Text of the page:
On January 25, during a special edition of the “NTV Sasa” show hosted by Salim Swaleh and Jane Ngoiri to discuss the terrorist attack on Nairobi’s Dusit complex, security expert Simiyu Werunga, who was a guest on the show, made some disturbing comments that have the potential to foster animosity and prejudice against Muslims and members of the Somali community.
In his analysis on why Kenya was prone to terror attacks — unlike Uganda, Ethiopia and Burundi, which also have troops in Somalia — Mr Werunga reasoned that it was due to “a large population of Somalis in the country”.
While he pointed out that Islam does not condone terrorism, his comments that “the vast majority of terrorists are Muslims” was clearly prejudiced against Muslims.
It is a worrying and dangerous trend to see the likes of Simiyu Werunga being given a platform where they can freely spew stereotypes and prejudicial statements, which only serve to create discord among Kenyans.
Regretfully, this narrative, which the Press continues to amplify, has been among the main reasons for the increasing animosity towards Muslims and members of the Somali community, especially in the aftermath of terror attacks.
Due to their influential role, the media should be at the frontline to rally Kenyans to strongly safeguard the country’s diverse religious and cohesive structure, and avoid being used as a platform for promoting ethnic and religious hatred among Kenyans.
— Abu Ayman Abusufian, Head of Media, Jamia Mosque, Nairobi
‘Discovering’ the black panther
I salute your enlightenment of ethical journalism and responding to queries.
A few days ago, the sighting of a black panther in Laikipia became a trending topic online. What irked me was the headline, First black panther sighting in a 100 years.
I was dumbfounded, considering there was a similar sighting in 2013 that never brewed a storm.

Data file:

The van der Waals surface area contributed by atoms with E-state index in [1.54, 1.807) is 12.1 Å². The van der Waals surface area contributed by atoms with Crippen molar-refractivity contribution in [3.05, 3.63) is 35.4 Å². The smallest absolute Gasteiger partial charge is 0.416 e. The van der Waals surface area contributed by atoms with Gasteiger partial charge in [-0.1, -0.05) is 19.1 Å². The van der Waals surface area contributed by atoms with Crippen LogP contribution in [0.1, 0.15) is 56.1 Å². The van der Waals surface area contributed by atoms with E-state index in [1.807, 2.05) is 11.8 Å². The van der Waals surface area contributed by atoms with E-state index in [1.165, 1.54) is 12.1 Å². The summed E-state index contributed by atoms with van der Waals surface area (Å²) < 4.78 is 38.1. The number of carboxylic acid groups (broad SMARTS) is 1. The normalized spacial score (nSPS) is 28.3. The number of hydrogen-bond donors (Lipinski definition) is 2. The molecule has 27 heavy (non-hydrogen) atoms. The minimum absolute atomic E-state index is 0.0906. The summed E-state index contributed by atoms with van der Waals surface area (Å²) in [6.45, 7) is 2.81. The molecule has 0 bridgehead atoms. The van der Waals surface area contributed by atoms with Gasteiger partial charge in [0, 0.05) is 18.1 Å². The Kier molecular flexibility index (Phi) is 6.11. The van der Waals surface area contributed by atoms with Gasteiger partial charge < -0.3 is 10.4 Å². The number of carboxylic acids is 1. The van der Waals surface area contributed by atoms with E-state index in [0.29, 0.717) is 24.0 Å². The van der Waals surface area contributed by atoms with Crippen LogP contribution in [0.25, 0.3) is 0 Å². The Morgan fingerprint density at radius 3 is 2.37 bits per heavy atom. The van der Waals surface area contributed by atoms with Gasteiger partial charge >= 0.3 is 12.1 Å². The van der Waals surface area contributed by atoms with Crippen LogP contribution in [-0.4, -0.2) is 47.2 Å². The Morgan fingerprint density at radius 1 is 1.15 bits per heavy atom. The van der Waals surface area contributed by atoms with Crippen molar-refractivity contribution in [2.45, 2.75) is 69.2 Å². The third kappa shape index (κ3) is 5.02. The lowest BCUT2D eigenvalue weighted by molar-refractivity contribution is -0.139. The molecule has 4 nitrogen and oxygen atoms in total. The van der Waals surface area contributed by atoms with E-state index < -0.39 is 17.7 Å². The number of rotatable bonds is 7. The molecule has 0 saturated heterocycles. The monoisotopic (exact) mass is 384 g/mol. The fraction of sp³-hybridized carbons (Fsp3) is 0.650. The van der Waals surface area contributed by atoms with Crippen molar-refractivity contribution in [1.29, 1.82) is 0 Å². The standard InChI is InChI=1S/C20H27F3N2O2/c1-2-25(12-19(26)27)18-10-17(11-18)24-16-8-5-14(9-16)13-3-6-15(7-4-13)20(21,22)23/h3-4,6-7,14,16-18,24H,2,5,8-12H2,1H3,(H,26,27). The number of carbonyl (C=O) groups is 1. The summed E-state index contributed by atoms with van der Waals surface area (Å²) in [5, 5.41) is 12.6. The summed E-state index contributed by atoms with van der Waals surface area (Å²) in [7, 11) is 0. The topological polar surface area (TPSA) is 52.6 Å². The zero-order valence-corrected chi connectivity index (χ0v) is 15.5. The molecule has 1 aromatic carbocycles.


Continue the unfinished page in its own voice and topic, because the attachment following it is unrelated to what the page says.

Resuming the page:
Since the pre-colonial period, we have been overfed with this perception that something creates a buzz only when a Westerner discovers it.
The black panther story took me back to the most stupid questions I came across in Standard One history — such as, ‘Who discovered Mount Kenya?’ or ‘Who discovered Mount Kilimanjaro?’
Africans had sojourned barefooted on those snow-capped mountains yet someone rewrote history to say European explorers discovered them.
I want to applaud the Daily Nation for carrying a different headline and giving credit where it is due — that a Nation journalist had already documented the black panther, giving us a very clear picture of the elusive cat.
— Kelvin Munga, chef, Nairobi
Fearless ‘City Girl’: Let her be
I love “City Girl” articles and my friends never miss a copy of the Saturday Nation. Most of Njoki Chege’s articles are much-talked about, meaning many people read the newspaper, translating to more revenue for NMG.
We must agree that “City Girl” is, indeed, a talented girl, who has a particular way of using words. Many readers relate to what she writes.
In her recent article about the ‘Prophet’ (It is time to rein in these religious quacks — Saturday Nation, February 2, 2019), she was spot on and many readers were shocked that she had the guts to tackle such a sensitive issue.
Now that we have the fearless “City Girl”, let her be. There is, basically, no error to correct from her article; what she wrote is a reality and most people can relate to it.
I’ve just read your (“Public Editor’s Notebook”) commentary, (City Girl, freedom of expression and the rights of ‘The Prophet’ — Daily Nation, February 8, 2019).
I like your analysis and conclusion but I disagree that the Nation should apologise. To a charlatan and quack doing all that harm to innocent and dumb followers?
On the contrary, it’s ‘Prophet’ David Owuor and other like-minded quacks who should apologise to Kenyans.
Taking risks not worth the trouble
Dear “City Girl”, I’ve been following you for a long time and I admire your guts. I hope you will get my message. And it is this: Compared to your initial ‘revelation’, you are now headed into distinctly murky waters.
I don’t know whether it’s a nice road for you to dare walk because the risks are not worth the trouble. I’ve been down the same road and I should know — I’m a little older and, perhaps, a little wiser than you.
The subject of ‘prophets’ (and religion, in general) is the murkiest part of the Jewish religion brought to us as part of our colonial heritage by the British and the Romans.
Truth be told, there’s really no such thing as ‘religion’; it’s all human imagination. That your subject prophet seems to make you very angry is tragic.
It’s not just him; they are all equally ‘guilty’ right down to the current travesty in the Press called the ‘hijab girl drama’. It’s a battle you can’t win. Ever.